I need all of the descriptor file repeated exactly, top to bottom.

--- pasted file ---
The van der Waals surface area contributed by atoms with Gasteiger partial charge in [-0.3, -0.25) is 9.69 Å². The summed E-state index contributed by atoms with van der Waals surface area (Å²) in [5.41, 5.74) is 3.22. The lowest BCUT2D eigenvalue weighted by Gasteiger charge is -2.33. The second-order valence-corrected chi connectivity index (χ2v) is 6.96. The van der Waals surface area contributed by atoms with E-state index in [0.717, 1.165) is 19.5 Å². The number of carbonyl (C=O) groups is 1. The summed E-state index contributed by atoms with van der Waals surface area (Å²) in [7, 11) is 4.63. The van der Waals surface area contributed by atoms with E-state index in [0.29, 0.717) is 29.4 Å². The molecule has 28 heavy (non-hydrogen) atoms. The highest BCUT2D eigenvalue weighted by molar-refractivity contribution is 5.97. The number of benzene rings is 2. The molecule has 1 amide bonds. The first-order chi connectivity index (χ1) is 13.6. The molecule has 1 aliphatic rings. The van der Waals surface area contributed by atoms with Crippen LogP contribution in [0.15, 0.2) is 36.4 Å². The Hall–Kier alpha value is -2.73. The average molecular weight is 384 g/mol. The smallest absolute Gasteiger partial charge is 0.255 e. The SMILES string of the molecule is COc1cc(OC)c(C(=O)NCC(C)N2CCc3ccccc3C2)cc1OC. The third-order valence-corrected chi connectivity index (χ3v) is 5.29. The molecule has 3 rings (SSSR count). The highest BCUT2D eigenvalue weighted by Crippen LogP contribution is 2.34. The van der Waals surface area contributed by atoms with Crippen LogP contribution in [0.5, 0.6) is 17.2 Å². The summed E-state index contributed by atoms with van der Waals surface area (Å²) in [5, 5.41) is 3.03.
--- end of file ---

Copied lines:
The van der Waals surface area contributed by atoms with Gasteiger partial charge in [-0.3, -0.25) is 9.69 Å². The summed E-state index contributed by atoms with van der Waals surface area (Å²) in [5.41, 5.74) is 3.22. The lowest BCUT2D eigenvalue weighted by Gasteiger charge is -2.33. The second-order valence-corrected chi connectivity index (χ2v) is 6.96. The van der Waals surface area contributed by atoms with E-state index in [0.717, 1.165) is 19.5 Å². The number of carbonyl (C=O) groups is 1. The summed E-state index contributed by atoms with van der Waals surface area (Å²) in [7, 11) is 4.63. The van der Waals surface area contributed by atoms with E-state index in [0.29, 0.717) is 29.4 Å². The molecule has 28 heavy (non-hydrogen) atoms. The highest BCUT2D eigenvalue weighted by molar-refractivity contribution is 5.97. The number of benzene rings is 2. The molecule has 1 amide bonds. The first-order chi connectivity index (χ1) is 13.6. The molecule has 1 aliphatic rings. The van der Waals surface area contributed by atoms with Crippen LogP contribution in [0.15, 0.2) is 36.4 Å². The Hall–Kier alpha value is -2.73. The average molecular weight is 384 g/mol. The smallest absolute Gasteiger partial charge is 0.255 e. The SMILES string of the molecule is COc1cc(OC)c(C(=O)NCC(C)N2CCc3ccccc3C2)cc1OC. The third-order valence-corrected chi connectivity index (χ3v) is 5.29. The molecule has 3 rings (SSSR count). The highest BCUT2D eigenvalue weighted by Crippen LogP contribution is 2.34. The van der Waals surface area contributed by atoms with Crippen LogP contribution in [0.5, 0.6) is 17.2 Å². The summed E-state index contributed by atoms with van der Waals surface area (Å²) in [5, 5.41) is 3.03.